Wet Puppy

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Are you one of the many people with a new puppy coming home this summer? We have multiple Kindred Pup litters heading home in this part of the year! Are you ready?

Puppy Licking Boy
Freshly bathed pup giving kisses

Obviously – you got a puppy from a GREAT breeder, who showed the puppy lots of love and attention.

We know without a doubt that the first 8 weeks of life for a puppy sets the stage for their demeanor for their whole lives. We’ve all seen dogs who “act out” – some by being overly timid and afraid of new things, others by lashing out with over aggression. I believe most of these behaviors stem from lack of confidence and poor training. It is why we give the care we give to our pups and why we watch the way that we do for these types of patterns to emerge.

Puppy looking unsure
Here is one of our sweet 6 week old pups “meeting” a new type of ground. He wasn’t so sure! But got the hang of it quickly.

But since you’re here, you obviously know the kind of care we give to our puppies. You can read more here and here as well as all throughout our blog.

What to do BEFORE your pup comes home

Read, clean and buy

Read, read, read. There are a lot of “puppy books” out there and tons of info on the web as well. I’ve heard great things about the Puppy Primer, but I have not personally read it.

Clean everything and have a good disinfectant/odor eliminator on hand. There will be more to clean than potty accidents, but pups will return to the scent to go again and again in the same area. You don’t want that area to be smack in the middle of your living room, which means we need to remove the scent as fully as possible from the area. I highly recommend Angry Orange, although I hate their spray bottles. FYI. Angry Orange DOES NOT disinfect, though. My favorite disinfectant is ozonated water. I use the NatureChlor system and I love it. (I have multiple systems in place in our home, for obvious reasons, but the NatureChlor system is amazing. For some fun reading, look up the benefits and uses of Electrolyzed water!) Of course Lysol or something similar works, too, but keep in mind that Lysol cleansers do not kill the most dangerous types of bacteria and virus’ for puppies. Do your research on this, please!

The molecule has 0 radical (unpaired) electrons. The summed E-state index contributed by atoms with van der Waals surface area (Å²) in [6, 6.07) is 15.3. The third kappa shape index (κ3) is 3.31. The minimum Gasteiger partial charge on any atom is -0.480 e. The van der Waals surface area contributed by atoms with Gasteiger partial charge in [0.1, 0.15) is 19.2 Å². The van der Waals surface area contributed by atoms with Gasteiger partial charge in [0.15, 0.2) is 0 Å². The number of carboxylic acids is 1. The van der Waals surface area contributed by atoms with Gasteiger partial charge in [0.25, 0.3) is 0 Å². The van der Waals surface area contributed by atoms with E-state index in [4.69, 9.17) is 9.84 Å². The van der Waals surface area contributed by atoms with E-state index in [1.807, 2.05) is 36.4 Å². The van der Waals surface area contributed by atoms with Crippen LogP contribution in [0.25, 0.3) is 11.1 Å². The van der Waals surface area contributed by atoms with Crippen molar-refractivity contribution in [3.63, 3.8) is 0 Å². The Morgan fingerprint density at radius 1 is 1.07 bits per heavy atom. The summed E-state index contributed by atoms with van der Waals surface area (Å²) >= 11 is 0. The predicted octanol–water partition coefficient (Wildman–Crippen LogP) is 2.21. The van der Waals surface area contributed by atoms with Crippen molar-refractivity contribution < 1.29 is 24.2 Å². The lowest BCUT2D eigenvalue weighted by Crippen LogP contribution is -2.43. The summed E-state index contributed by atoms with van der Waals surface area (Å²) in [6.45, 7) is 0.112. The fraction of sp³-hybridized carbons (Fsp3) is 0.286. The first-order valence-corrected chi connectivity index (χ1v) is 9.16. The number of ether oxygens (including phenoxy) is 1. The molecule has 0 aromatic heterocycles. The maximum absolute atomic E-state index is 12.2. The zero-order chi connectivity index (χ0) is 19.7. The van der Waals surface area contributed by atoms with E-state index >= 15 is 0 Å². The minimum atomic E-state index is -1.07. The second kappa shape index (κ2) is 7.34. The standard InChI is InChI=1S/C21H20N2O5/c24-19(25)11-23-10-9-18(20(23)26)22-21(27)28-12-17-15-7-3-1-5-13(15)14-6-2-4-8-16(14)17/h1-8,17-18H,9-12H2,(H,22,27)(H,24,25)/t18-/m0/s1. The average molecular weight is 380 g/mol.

Make a list of what you believe you will need for your puppy. I send out a list with hyperlinks of my favorite products after our 6 week “pick” visits, and you really want those things arriving before your pup comes home. You will want, at minimum, a dish for food and water (even if you already have a dog, avoid the fights and don’t force sharing!), a crate to sleep in, collars and leashes, PUPPY FORMULATED FOOD (cannot underestimate the importance of this!), NuVet tabs, and things to chew on. You may also want a bed for them to sleep in, grooming tools, extra toys, an x-pen, etc.

Have a family meeting, especially if there are young kiddos at home, explaining the disruption the joy of a new puppy can bring. New Puppies can take time to learn to sleep through the night. They chew. They bite. They can be demanding and frustrating and wonderful, and they take work. Lots of people are not mentally prepped for this which leads to extra frustration. A well-trained puppy is a happy puppy and a stressed-out family will have a hard time producing a well-trained puppy.

Pick-Up Day!

Yay! The time has come! You’ve read, you’ve planned, you’ve bought and now you have your sweetie in the car, on the way home and all seems right with the world.

Puppy on a car ride
English Lab Puppy sleeping in the car
Happy Puppy Going Home
This sweet pup is so in love with her new boy